The brilliant thought leader and marketeer Seth Godin shares his views on upheaval and opportunity in a brave new world, powered by the Internet. The venue: Wyly Theater, hosted by Dallas Social Venture Partners via luxury/retail guru Steven Dennis, a former classmate and partner of Godin. Oh, it was a morning brimming with inspiration, generosity and encouragement!
More is the mantra of the old industrial age — the era of Henry Ford who pioneered mass production for purposes of getting more work out of workers and processes for purposes of more productivity, profitability and power for Ford.
The model of an industrial era company was based on hierarchy, how everything is organized — with interchangeable parts and people. Think of an org chart. You have to fit in the box. Someone else moves the boxes around. You can be in one day and out the next.
That era is over, according to Godin. We are in a permanent recession, he says, with an entire way of life going away. Old economic development models are dead. There will be no new factories coming to town with a bounty of 10,000 new jobs. He sees the end of six-figure jobs where someone else tells you what to do. In the new era, you will have to make it happen — on your own or in a dynamic environment.
We’re in the midst of a revolution, now adjusting to the new vibes of the connection economy. Old paradigms and power structures are dying. The old record industry is dead, due to changes in technology and distribution. But music is doing great — with new artists, content, platforms and fans.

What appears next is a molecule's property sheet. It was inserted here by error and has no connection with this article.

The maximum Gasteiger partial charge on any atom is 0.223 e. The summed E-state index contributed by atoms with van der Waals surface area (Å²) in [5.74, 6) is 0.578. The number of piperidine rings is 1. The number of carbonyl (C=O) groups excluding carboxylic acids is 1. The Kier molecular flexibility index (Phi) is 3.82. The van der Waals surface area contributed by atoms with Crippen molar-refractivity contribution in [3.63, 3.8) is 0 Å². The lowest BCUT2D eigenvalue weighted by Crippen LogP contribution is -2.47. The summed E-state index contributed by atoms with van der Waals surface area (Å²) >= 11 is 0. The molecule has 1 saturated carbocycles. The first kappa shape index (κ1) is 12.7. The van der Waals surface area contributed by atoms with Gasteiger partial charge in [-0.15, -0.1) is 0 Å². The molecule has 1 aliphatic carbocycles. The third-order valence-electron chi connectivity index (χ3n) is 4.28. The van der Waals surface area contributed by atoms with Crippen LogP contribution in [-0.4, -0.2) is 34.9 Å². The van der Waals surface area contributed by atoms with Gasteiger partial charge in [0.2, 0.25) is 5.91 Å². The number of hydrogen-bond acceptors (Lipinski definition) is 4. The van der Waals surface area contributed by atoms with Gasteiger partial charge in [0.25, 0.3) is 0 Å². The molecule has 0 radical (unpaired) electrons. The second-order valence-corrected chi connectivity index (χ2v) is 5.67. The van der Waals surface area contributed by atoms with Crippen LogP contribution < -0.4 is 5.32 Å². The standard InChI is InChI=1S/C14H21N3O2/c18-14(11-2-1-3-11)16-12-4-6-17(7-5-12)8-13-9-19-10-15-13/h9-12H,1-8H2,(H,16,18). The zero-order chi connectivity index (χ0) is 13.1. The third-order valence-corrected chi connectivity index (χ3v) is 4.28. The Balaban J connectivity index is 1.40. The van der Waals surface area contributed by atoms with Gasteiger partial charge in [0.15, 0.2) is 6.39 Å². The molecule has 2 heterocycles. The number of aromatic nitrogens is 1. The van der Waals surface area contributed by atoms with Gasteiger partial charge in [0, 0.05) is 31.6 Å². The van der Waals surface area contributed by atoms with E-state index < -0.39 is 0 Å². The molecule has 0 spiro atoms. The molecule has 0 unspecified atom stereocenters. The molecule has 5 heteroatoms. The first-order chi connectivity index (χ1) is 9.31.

It’s all about connecting. No one person can build a computer. It takes a team of talent, suppliers, supporters and innovators to deliver the final product. Thus, we have to think that way in re-inventing with our own ideas, opportunities and enterprises.
Being boring is a bane. No one wants to pay for something boring. Plain white socks that you make in China and sell to WalMart vs. cool, colorful designer socks that might not even match. Don’t laugh. It’s a $40 million business targeting tween girls.
Customization and quality equate to value. And people will pay for the experience/benefit of saving time.
In the new world, average rarely leads to anything beautiful. Average products can no longer command and demand attention.
Today, you have to expose yourself to risk and have the grit to stand for something. Those who fear innovation seek out regulation and protection. It is a false barrier.
Godin talks about the importance of creating art, which he defines as anything a human does that connects with something else. Art is risky. You have to be first. (Otherwise it’s just reproduction.) You have to bring a different value, to put yourself out with your offering: “Here, I made this.”
It’s virtually impossible to create something to sell to the mass market in the Internet era of so many choices and channels and platforms. Thus, better to build a model that targets a niche where you can connect and create true fans. Start small. Be generous.
Find the confidence inside yourself. Fight the resistance — all the messages and fears that squelch us.
There you have it. Permission granted, Godin-style. Get out of the box. Innovate!
February 14, 2013 | 0 comments